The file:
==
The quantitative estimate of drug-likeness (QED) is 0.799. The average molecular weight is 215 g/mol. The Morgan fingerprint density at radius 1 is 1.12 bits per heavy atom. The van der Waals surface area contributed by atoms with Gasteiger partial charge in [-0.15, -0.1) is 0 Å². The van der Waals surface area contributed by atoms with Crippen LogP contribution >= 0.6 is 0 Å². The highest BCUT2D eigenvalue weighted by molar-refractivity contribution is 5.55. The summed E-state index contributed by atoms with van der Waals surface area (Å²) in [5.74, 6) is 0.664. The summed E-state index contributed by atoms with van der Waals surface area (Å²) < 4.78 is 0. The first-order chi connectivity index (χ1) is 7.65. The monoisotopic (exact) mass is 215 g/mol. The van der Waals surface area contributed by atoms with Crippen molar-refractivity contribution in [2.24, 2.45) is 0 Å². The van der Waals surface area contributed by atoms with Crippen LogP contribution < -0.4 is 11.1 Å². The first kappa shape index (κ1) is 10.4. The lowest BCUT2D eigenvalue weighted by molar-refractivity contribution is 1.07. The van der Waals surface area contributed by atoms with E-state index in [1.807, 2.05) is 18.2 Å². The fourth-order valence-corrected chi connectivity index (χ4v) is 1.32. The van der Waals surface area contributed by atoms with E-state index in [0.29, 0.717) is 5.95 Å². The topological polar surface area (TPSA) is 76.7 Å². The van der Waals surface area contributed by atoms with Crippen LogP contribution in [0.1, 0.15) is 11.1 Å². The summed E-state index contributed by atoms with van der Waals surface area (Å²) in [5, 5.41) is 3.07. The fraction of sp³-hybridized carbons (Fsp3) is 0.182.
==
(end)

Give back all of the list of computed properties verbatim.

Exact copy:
The quantitative estimate of drug-likeness (QED) is 0.799. The average molecular weight is 215 g/mol. The Morgan fingerprint density at radius 1 is 1.12 bits per heavy atom. The van der Waals surface area contributed by atoms with Gasteiger partial charge in [-0.15, -0.1) is 0 Å². The van der Waals surface area contributed by atoms with Crippen LogP contribution >= 0.6 is 0 Å². The highest BCUT2D eigenvalue weighted by molar-refractivity contribution is 5.55. The summed E-state index contributed by atoms with van der Waals surface area (Å²) in [5.74, 6) is 0.664. The summed E-state index contributed by atoms with van der Waals surface area (Å²) < 4.78 is 0. The first-order chi connectivity index (χ1) is 7.65. The monoisotopic (exact) mass is 215 g/mol. The van der Waals surface area contributed by atoms with Crippen molar-refractivity contribution in [2.24, 2.45) is 0 Å². The van der Waals surface area contributed by atoms with Crippen LogP contribution < -0.4 is 11.1 Å². The first kappa shape index (κ1) is 10.4. The lowest BCUT2D eigenvalue weighted by molar-refractivity contribution is 1.07. The van der Waals surface area contributed by atoms with E-state index in [1.807, 2.05) is 18.2 Å². The fourth-order valence-corrected chi connectivity index (χ4v) is 1.32. The van der Waals surface area contributed by atoms with E-state index in [0.29, 0.717) is 5.95 Å². The topological polar surface area (TPSA) is 76.7 Å². The van der Waals surface area contributed by atoms with Crippen LogP contribution in [0.1, 0.15) is 11.1 Å². The summed E-state index contributed by atoms with van der Waals surface area (Å²) in [5, 5.41) is 3.07. The fraction of sp³-hybridized carbons (Fsp3) is 0.182.